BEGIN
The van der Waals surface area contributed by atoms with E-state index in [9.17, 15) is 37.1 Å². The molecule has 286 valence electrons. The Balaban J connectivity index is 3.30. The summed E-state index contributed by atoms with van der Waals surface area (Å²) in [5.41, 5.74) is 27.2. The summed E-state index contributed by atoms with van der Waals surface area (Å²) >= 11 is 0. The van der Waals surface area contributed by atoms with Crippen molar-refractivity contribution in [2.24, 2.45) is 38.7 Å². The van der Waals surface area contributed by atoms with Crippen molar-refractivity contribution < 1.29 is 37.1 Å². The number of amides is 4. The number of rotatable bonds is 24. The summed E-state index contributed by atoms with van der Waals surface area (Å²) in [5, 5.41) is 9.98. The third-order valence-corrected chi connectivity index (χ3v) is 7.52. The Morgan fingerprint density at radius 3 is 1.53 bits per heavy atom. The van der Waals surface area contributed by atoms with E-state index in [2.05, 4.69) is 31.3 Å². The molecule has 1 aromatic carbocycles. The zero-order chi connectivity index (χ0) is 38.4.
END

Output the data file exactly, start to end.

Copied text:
The van der Waals surface area contributed by atoms with E-state index in [9.17, 15) is 37.1 Å². The molecule has 286 valence electrons. The Balaban J connectivity index is 3.30. The summed E-state index contributed by atoms with van der Waals surface area (Å²) in [5.41, 5.74) is 27.2. The summed E-state index contributed by atoms with van der Waals surface area (Å²) >= 11 is 0. The van der Waals surface area contributed by atoms with Crippen molar-refractivity contribution in [2.24, 2.45) is 38.7 Å². The van der Waals surface area contributed by atoms with Crippen molar-refractivity contribution < 1.29 is 37.1 Å². The number of amides is 4. The number of rotatable bonds is 24. The summed E-state index contributed by atoms with van der Waals surface area (Å²) in [5, 5.41) is 9.98. The third-order valence-corrected chi connectivity index (χ3v) is 7.52. The Morgan fingerprint density at radius 3 is 1.53 bits per heavy atom. The van der Waals surface area contributed by atoms with E-state index in [2.05, 4.69) is 31.3 Å². The molecule has 1 aromatic carbocycles. The zero-order chi connectivity index (χ0) is 38.4.